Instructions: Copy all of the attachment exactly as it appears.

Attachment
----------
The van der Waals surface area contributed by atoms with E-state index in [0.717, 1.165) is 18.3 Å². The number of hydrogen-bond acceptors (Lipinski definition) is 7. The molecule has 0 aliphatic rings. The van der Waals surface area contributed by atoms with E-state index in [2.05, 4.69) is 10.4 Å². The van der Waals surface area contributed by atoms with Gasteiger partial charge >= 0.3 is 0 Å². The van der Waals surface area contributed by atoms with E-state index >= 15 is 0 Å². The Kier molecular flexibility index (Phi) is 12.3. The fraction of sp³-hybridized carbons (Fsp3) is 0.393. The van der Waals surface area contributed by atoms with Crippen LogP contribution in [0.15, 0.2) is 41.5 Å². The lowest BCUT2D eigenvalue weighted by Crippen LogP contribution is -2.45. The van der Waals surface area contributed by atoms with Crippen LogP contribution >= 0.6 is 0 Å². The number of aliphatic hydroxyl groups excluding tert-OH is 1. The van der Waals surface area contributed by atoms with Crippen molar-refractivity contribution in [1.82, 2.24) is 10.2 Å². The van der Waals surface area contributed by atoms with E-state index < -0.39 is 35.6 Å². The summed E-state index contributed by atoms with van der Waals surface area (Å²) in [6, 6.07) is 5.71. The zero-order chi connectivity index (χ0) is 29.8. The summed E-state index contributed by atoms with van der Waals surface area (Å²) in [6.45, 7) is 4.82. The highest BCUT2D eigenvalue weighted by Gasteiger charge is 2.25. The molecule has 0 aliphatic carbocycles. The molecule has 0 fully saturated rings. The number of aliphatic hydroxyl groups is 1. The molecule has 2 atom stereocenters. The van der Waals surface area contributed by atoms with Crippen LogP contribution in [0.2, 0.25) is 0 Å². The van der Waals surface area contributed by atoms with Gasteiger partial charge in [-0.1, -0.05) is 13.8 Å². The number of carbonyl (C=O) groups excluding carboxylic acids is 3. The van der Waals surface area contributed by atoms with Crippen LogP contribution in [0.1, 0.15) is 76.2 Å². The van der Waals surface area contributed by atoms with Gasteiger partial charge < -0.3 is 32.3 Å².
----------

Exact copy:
The van der Waals surface area contributed by atoms with E-state index in [0.717, 1.165) is 18.3 Å². The number of hydrogen-bond acceptors (Lipinski definition) is 7. The molecule has 0 aliphatic rings. The van der Waals surface area contributed by atoms with E-state index in [2.05, 4.69) is 10.4 Å². The van der Waals surface area contributed by atoms with Gasteiger partial charge >= 0.3 is 0 Å². The van der Waals surface area contributed by atoms with E-state index >= 15 is 0 Å². The Kier molecular flexibility index (Phi) is 12.3. The fraction of sp³-hybridized carbons (Fsp3) is 0.393. The van der Waals surface area contributed by atoms with Crippen LogP contribution in [0.15, 0.2) is 41.5 Å². The lowest BCUT2D eigenvalue weighted by Crippen LogP contribution is -2.45. The van der Waals surface area contributed by atoms with Crippen LogP contribution >= 0.6 is 0 Å². The number of aliphatic hydroxyl groups excluding tert-OH is 1. The van der Waals surface area contributed by atoms with Crippen molar-refractivity contribution in [1.82, 2.24) is 10.2 Å². The van der Waals surface area contributed by atoms with E-state index < -0.39 is 35.6 Å². The summed E-state index contributed by atoms with van der Waals surface area (Å²) in [6, 6.07) is 5.71. The zero-order chi connectivity index (χ0) is 29.8. The summed E-state index contributed by atoms with van der Waals surface area (Å²) in [6.45, 7) is 4.82. The highest BCUT2D eigenvalue weighted by Gasteiger charge is 2.25. The molecule has 0 aliphatic carbocycles. The molecule has 0 fully saturated rings. The number of aliphatic hydroxyl groups is 1. The molecule has 2 atom stereocenters. The van der Waals surface area contributed by atoms with Crippen LogP contribution in [0.2, 0.25) is 0 Å². The van der Waals surface area contributed by atoms with Gasteiger partial charge in [-0.1, -0.05) is 13.8 Å². The number of carbonyl (C=O) groups excluding carboxylic acids is 3. The van der Waals surface area contributed by atoms with Crippen LogP contribution in [0.1, 0.15) is 76.2 Å². The van der Waals surface area contributed by atoms with Gasteiger partial charge < -0.3 is 32.3 Å².